Information about Lorazepam
Liver safety of Lorazepam
As with most benzodiazepines, lorazepam therapy has not been associated with serum aminotransferase or alkaline phosphatase elevations, and clinically apparent liver injury from lorazepam has not been reported and must be very rare, if it occurs at all.
Mechanism of action of Lorazepam
Lorazepam (lor az' e pam) is a benzodiazepine that is widely used in the therapy of anxiety. Lorazepam is also used in parenteral form for therapy of status epilepticus and in preoperative sedation and management of nausea and vomiting. The antianxiety (anxiolytic) and soporific activity of the benzodiazepines is mediated by their ability to enhance gamma-aminobutyric acid (GABA) mediated inhibition of synaptic transmission through binding to the GABA A receptor.
FDA approval information for Lorazepam
Lorazepam was approved in the United States in 1977, and currently more than 20 million prescriptions are filled yearly. Indications include management of anxiety disorders and short term relief of symptoms of anxiety.
Dosage and administration for Lorazepam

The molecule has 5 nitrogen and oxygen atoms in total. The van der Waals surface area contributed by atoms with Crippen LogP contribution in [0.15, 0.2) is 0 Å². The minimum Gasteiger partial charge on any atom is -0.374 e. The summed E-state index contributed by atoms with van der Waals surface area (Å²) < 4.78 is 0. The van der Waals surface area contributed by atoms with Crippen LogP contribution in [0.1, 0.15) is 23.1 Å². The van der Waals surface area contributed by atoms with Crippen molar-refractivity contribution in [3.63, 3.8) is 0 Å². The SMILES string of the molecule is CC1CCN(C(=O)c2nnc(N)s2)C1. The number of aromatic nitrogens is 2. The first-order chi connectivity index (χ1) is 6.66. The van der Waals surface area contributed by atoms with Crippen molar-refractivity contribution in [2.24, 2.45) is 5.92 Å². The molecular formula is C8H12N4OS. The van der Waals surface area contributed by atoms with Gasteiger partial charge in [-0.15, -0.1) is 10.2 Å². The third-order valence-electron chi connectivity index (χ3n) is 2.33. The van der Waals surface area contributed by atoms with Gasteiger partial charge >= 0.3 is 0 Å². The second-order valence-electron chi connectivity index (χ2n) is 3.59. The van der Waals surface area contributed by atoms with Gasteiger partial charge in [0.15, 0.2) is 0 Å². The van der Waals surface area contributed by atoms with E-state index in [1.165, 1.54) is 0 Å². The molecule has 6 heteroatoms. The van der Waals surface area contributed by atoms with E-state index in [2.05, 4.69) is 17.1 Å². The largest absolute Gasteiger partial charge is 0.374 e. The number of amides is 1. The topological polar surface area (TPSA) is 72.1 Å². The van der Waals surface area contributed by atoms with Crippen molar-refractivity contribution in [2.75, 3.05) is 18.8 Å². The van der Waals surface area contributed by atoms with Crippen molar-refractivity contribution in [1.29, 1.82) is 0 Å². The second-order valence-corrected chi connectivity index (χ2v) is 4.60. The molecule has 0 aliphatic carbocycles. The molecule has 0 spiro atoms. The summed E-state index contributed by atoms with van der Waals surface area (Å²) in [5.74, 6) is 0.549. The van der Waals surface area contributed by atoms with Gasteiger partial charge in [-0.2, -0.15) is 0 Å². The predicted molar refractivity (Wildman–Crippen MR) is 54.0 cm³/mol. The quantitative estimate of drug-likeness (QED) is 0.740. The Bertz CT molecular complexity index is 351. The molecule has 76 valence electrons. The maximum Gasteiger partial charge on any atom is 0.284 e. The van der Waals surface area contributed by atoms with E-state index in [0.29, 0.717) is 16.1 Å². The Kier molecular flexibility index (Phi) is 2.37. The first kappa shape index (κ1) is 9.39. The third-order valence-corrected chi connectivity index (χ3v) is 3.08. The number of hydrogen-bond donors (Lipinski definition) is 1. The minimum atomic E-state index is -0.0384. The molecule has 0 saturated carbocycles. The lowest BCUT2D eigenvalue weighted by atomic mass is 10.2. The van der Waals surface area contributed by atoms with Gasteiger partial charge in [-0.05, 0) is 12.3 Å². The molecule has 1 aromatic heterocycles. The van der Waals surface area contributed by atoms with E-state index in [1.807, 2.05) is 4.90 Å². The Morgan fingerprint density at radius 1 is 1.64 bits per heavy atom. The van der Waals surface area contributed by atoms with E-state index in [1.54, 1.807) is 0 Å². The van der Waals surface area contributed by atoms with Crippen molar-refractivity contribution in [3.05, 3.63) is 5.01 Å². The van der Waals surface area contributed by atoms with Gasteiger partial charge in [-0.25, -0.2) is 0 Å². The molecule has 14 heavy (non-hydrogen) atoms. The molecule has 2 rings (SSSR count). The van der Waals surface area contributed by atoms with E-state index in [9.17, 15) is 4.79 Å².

Lorazepam is available in tablets of 0.5, 1 and 2 mg in several generic forms and under the brand name Ativan. Parenteral formulations of lorazepam (2 and 4 mg per mL) are available for use in status epilepticus and for preoperative sedation and control of nausea and vomiting after cancer chemotherapy. The recommended oral dose for adults is 0.5 to 1 mg two to three times daily, increasing as needed to a maximum dose of 10 mg daily in divided doses.
Side effects of Lorazepam
The most common side effects of lorazepam are dose related and include drowsiness, lethargy, ataxia, dysarthria and dizziness. Tolerance develops to these side effects, but tolerance may also develop to the effects on anxiety and insomnia.
- Diazepam (Oral)
Drug class for Lorazepam